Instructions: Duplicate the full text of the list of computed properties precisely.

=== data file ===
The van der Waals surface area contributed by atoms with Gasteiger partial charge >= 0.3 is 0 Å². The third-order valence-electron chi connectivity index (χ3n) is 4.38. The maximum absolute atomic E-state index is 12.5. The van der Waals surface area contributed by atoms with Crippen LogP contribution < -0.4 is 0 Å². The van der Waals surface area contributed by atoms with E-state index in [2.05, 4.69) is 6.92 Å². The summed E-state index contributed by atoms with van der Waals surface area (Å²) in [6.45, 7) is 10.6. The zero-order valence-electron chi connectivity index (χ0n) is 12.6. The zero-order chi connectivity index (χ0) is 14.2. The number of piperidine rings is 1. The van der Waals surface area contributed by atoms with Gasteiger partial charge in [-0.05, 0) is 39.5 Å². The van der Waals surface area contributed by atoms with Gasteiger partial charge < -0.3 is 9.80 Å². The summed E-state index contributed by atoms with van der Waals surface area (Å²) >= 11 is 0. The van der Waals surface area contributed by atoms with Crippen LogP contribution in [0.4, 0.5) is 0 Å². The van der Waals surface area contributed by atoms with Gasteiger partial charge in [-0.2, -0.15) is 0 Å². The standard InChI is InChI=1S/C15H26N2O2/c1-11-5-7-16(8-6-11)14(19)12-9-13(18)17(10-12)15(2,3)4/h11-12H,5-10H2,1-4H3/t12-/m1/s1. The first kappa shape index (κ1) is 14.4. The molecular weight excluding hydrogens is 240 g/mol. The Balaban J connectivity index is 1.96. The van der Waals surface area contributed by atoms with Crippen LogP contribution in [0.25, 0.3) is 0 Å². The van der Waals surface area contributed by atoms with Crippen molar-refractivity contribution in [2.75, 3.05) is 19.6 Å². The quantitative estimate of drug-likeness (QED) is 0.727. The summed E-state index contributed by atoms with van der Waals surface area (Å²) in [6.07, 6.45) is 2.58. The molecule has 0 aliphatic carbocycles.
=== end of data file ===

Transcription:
The van der Waals surface area contributed by atoms with Gasteiger partial charge >= 0.3 is 0 Å². The third-order valence-electron chi connectivity index (χ3n) is 4.38. The maximum absolute atomic E-state index is 12.5. The van der Waals surface area contributed by atoms with Crippen LogP contribution < -0.4 is 0 Å². The van der Waals surface area contributed by atoms with E-state index in [2.05, 4.69) is 6.92 Å². The summed E-state index contributed by atoms with van der Waals surface area (Å²) in [6.45, 7) is 10.6. The zero-order valence-electron chi connectivity index (χ0n) is 12.6. The zero-order chi connectivity index (χ0) is 14.2. The number of piperidine rings is 1. The van der Waals surface area contributed by atoms with Gasteiger partial charge in [-0.05, 0) is 39.5 Å². The van der Waals surface area contributed by atoms with Gasteiger partial charge < -0.3 is 9.80 Å². The summed E-state index contributed by atoms with van der Waals surface area (Å²) >= 11 is 0. The van der Waals surface area contributed by atoms with Crippen LogP contribution in [0.4, 0.5) is 0 Å². The van der Waals surface area contributed by atoms with Gasteiger partial charge in [-0.2, -0.15) is 0 Å². The standard InChI is InChI=1S/C15H26N2O2/c1-11-5-7-16(8-6-11)14(19)12-9-13(18)17(10-12)15(2,3)4/h11-12H,5-10H2,1-4H3/t12-/m1/s1. The first kappa shape index (κ1) is 14.4. The molecular weight excluding hydrogens is 240 g/mol. The Balaban J connectivity index is 1.96. The van der Waals surface area contributed by atoms with Crippen LogP contribution in [0.25, 0.3) is 0 Å². The van der Waals surface area contributed by atoms with Crippen molar-refractivity contribution in [2.75, 3.05) is 19.6 Å². The quantitative estimate of drug-likeness (QED) is 0.727. The summed E-state index contributed by atoms with van der Waals surface area (Å²) in [6.07, 6.45) is 2.58. The molecule has 0 aliphatic carbocycles.